The Health Information Technology for Economic and Clinical Health (HITECH) Act has been called the most significant legislation to ever address health information technology, but it is no cure-all, say many physicians.  The legislation, which was signed into law as part of the American Recovery and Reinvestment Act on February 17, 2009, provides $19 Billion toward acceleration of the adoption and use of electronic health records and information technology. Nevertheless, there are some doubts that this influx of federal funds will result in the effective use of HIT to track quality and outcomes, and to communicate effectively among hospitals, physicians and other providers to coordinate a patient’s care.

On March 25, 2007, the New York Times reported on two forthcoming articles which will appear in the New England Journal of Medicine that cast doubt on the current level of HIT utilization, and caution that uniform standards and open software platforms may be required to facilitate the interconnectivity and innovation needed to make HIT effective. See Doctors Raise Doubts on Digital Health Data. Pouring money into existing, proprietary software with fixed capabilities, portability barriers and upgrade/expansion limitations would be a costly policy mistake, according to the NEJM article by Boston HIT experts Dr. Kenneth D. Mandl and Dr. Isaac S. Kohane.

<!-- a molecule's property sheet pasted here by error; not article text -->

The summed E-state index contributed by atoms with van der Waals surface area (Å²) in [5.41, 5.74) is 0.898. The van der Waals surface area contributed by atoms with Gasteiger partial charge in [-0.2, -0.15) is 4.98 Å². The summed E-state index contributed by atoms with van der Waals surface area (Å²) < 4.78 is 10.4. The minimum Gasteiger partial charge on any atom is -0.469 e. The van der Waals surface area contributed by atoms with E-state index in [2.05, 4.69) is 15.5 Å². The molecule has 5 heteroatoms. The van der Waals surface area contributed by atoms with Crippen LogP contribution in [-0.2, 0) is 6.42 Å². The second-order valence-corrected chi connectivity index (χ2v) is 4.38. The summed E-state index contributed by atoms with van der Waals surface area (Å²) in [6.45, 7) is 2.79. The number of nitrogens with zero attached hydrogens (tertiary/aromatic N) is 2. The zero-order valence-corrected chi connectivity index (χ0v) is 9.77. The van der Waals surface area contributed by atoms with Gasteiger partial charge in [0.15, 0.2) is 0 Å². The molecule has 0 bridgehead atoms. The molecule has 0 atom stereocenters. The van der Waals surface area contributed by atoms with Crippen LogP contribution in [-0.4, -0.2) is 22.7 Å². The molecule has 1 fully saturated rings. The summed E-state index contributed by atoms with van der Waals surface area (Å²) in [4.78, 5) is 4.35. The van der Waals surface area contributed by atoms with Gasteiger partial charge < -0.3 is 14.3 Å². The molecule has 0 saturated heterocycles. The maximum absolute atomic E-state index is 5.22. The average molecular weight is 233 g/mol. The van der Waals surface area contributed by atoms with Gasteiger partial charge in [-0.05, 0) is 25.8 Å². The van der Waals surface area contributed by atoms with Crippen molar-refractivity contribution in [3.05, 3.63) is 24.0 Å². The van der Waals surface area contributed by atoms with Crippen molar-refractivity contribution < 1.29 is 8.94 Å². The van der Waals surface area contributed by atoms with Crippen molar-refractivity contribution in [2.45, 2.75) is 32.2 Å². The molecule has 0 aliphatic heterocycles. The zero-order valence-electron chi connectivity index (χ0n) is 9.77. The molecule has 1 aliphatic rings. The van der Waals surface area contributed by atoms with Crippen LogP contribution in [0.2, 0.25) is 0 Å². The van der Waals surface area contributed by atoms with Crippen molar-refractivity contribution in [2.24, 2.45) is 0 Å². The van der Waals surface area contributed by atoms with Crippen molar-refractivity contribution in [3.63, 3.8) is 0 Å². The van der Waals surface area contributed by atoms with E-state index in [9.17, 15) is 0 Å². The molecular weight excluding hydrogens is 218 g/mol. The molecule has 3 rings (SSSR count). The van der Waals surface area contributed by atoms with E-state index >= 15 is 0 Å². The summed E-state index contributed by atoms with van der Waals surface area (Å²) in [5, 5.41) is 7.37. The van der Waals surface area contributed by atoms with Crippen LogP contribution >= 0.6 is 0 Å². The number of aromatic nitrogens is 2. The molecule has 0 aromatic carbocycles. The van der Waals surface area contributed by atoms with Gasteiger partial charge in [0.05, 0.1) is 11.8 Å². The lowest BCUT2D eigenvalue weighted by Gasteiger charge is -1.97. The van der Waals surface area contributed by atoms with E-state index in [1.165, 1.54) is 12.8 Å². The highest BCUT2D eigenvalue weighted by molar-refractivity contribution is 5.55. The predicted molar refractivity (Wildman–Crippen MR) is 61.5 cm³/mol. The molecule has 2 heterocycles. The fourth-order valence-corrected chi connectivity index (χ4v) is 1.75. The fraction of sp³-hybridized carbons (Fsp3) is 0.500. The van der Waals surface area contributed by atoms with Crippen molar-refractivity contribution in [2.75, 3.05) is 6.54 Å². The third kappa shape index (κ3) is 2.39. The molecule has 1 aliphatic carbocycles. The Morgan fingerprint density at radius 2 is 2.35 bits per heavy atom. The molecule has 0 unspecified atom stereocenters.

These concerns were echoed at a recent IT forum in Washington, D.C., hosted by IBM and the eHealth Initiative. Dr. Doug Henley, executive vice president with the American Academy of Family Physicians, was reported in InfoWorld as emphasizing the need for “data liquidity,” and ensuring the easy transfer of health care data among health care providers and between providers and patients. Kevin Hughes MD, of Massachusetts General Hospital in Boston, cited the need to improve software interfaces to remove redundant data entry as a way to induce physicians to want to use HIT systems.